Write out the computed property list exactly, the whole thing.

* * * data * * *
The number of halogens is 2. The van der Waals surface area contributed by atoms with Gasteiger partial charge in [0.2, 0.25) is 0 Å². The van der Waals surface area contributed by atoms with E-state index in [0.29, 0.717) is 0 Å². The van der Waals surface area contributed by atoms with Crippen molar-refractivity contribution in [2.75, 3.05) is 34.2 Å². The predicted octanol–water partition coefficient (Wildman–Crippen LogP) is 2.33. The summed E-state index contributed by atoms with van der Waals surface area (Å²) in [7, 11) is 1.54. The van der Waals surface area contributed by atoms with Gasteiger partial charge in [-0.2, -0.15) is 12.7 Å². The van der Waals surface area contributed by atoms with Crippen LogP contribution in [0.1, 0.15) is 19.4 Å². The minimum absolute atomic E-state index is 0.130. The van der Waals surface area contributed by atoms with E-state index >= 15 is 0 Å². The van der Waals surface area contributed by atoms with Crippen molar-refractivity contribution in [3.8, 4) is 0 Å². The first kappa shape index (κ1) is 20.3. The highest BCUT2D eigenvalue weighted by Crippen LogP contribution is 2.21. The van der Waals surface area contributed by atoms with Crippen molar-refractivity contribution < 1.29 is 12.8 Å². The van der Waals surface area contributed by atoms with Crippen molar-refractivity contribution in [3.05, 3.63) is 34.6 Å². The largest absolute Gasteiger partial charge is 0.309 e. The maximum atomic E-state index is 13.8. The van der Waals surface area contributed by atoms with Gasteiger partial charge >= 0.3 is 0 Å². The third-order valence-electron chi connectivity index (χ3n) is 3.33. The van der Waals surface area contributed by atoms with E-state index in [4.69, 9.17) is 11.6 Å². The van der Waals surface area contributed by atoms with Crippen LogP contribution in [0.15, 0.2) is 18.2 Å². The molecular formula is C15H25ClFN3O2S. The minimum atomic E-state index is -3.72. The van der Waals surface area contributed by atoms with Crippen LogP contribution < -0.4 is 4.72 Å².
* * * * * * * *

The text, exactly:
The number of halogens is 2. The van der Waals surface area contributed by atoms with Gasteiger partial charge in [0.2, 0.25) is 0 Å². The van der Waals surface area contributed by atoms with E-state index in [0.29, 0.717) is 0 Å². The van der Waals surface area contributed by atoms with Crippen molar-refractivity contribution in [2.75, 3.05) is 34.2 Å². The predicted octanol–water partition coefficient (Wildman–Crippen LogP) is 2.33. The summed E-state index contributed by atoms with van der Waals surface area (Å²) in [7, 11) is 1.54. The van der Waals surface area contributed by atoms with Gasteiger partial charge in [-0.2, -0.15) is 12.7 Å². The van der Waals surface area contributed by atoms with Crippen LogP contribution in [0.1, 0.15) is 19.4 Å². The minimum absolute atomic E-state index is 0.130. The van der Waals surface area contributed by atoms with E-state index >= 15 is 0 Å². The van der Waals surface area contributed by atoms with Crippen molar-refractivity contribution in [3.8, 4) is 0 Å². The first kappa shape index (κ1) is 20.3. The highest BCUT2D eigenvalue weighted by Crippen LogP contribution is 2.21. The van der Waals surface area contributed by atoms with Crippen molar-refractivity contribution < 1.29 is 12.8 Å². The van der Waals surface area contributed by atoms with Crippen molar-refractivity contribution in [3.05, 3.63) is 34.6 Å². The largest absolute Gasteiger partial charge is 0.309 e. The maximum atomic E-state index is 13.8. The van der Waals surface area contributed by atoms with Gasteiger partial charge >= 0.3 is 0 Å². The third-order valence-electron chi connectivity index (χ3n) is 3.33. The van der Waals surface area contributed by atoms with E-state index in [4.69, 9.17) is 11.6 Å². The van der Waals surface area contributed by atoms with Crippen LogP contribution in [0.15, 0.2) is 18.2 Å². The molecular formula is C15H25ClFN3O2S. The minimum atomic E-state index is -3.72. The van der Waals surface area contributed by atoms with Crippen LogP contribution < -0.4 is 4.72 Å².